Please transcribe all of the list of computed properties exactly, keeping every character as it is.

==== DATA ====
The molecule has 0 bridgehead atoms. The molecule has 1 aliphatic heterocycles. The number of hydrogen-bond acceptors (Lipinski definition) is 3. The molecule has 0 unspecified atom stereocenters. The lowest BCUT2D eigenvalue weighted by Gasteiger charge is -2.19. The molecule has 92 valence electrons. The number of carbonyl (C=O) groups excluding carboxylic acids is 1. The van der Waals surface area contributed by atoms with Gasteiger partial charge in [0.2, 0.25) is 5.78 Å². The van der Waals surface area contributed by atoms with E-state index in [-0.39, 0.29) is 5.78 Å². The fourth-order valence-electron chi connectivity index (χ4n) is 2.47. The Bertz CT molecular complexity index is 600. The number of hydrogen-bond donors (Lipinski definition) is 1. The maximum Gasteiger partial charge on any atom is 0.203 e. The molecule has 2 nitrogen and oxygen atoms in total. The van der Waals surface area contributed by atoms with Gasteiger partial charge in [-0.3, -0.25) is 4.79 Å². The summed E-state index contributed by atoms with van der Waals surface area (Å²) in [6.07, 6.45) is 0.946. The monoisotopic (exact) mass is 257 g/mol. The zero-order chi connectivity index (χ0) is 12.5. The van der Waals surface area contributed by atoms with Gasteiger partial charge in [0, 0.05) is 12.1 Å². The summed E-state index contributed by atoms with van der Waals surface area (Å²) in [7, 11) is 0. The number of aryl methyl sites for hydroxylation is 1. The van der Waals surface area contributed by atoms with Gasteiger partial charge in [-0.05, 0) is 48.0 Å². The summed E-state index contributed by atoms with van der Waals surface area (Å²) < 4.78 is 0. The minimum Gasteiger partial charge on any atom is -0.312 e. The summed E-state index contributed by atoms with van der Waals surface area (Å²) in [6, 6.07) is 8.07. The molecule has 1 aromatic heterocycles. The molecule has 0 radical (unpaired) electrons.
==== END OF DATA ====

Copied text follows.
The molecule has 0 bridgehead atoms. The molecule has 1 aliphatic heterocycles. The number of hydrogen-bond acceptors (Lipinski definition) is 3. The molecule has 0 unspecified atom stereocenters. The lowest BCUT2D eigenvalue weighted by Gasteiger charge is -2.19. The molecule has 92 valence electrons. The number of carbonyl (C=O) groups excluding carboxylic acids is 1. The van der Waals surface area contributed by atoms with Gasteiger partial charge in [0.2, 0.25) is 5.78 Å². The van der Waals surface area contributed by atoms with E-state index in [-0.39, 0.29) is 5.78 Å². The fourth-order valence-electron chi connectivity index (χ4n) is 2.47. The Bertz CT molecular complexity index is 600. The number of hydrogen-bond donors (Lipinski definition) is 1. The maximum Gasteiger partial charge on any atom is 0.203 e. The molecule has 2 nitrogen and oxygen atoms in total. The van der Waals surface area contributed by atoms with Gasteiger partial charge in [-0.3, -0.25) is 4.79 Å². The summed E-state index contributed by atoms with van der Waals surface area (Å²) in [6.07, 6.45) is 0.946. The monoisotopic (exact) mass is 257 g/mol. The zero-order chi connectivity index (χ0) is 12.5. The van der Waals surface area contributed by atoms with Gasteiger partial charge in [0, 0.05) is 12.1 Å². The summed E-state index contributed by atoms with van der Waals surface area (Å²) in [7, 11) is 0. The number of aryl methyl sites for hydroxylation is 1. The van der Waals surface area contributed by atoms with Gasteiger partial charge in [-0.05, 0) is 48.0 Å². The summed E-state index contributed by atoms with van der Waals surface area (Å²) < 4.78 is 0. The minimum Gasteiger partial charge on any atom is -0.312 e. The summed E-state index contributed by atoms with van der Waals surface area (Å²) in [6, 6.07) is 8.07. The molecule has 1 aromatic heterocycles. The molecule has 0 radical (unpaired) electrons.